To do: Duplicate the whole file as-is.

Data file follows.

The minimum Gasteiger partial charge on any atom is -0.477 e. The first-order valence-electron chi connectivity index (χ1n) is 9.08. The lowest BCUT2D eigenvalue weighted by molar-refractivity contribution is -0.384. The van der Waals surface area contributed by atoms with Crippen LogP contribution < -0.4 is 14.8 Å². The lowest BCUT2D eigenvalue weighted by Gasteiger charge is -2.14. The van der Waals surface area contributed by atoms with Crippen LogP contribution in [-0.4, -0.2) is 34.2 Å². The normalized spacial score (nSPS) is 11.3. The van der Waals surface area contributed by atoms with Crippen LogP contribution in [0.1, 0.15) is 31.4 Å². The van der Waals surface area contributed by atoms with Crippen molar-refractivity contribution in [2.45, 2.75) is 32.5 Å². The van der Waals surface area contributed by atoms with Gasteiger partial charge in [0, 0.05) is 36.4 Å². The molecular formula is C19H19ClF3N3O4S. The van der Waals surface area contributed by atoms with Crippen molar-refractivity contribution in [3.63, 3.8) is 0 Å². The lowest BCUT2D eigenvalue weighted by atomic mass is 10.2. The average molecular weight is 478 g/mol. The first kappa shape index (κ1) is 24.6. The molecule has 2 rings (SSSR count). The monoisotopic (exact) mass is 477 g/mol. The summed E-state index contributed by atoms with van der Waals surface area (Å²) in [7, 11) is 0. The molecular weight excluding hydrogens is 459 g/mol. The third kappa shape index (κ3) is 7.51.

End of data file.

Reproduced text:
The minimum Gasteiger partial charge on any atom is -0.477 e. The first-order valence-electron chi connectivity index (χ1n) is 9.08. The lowest BCUT2D eigenvalue weighted by molar-refractivity contribution is -0.384. The van der Waals surface area contributed by atoms with Crippen LogP contribution < -0.4 is 14.8 Å². The lowest BCUT2D eigenvalue weighted by Gasteiger charge is -2.14. The van der Waals surface area contributed by atoms with Crippen LogP contribution in [-0.4, -0.2) is 34.2 Å². The normalized spacial score (nSPS) is 11.3. The van der Waals surface area contributed by atoms with Crippen LogP contribution in [0.1, 0.15) is 31.4 Å². The van der Waals surface area contributed by atoms with Crippen molar-refractivity contribution in [2.45, 2.75) is 32.5 Å². The van der Waals surface area contributed by atoms with Gasteiger partial charge in [0, 0.05) is 36.4 Å². The molecular formula is C19H19ClF3N3O4S. The van der Waals surface area contributed by atoms with Crippen molar-refractivity contribution in [3.63, 3.8) is 0 Å². The lowest BCUT2D eigenvalue weighted by atomic mass is 10.2. The average molecular weight is 478 g/mol. The first kappa shape index (κ1) is 24.6. The molecule has 2 rings (SSSR count). The monoisotopic (exact) mass is 477 g/mol. The summed E-state index contributed by atoms with van der Waals surface area (Å²) in [7, 11) is 0. The molecular weight excluding hydrogens is 459 g/mol. The third kappa shape index (κ3) is 7.51.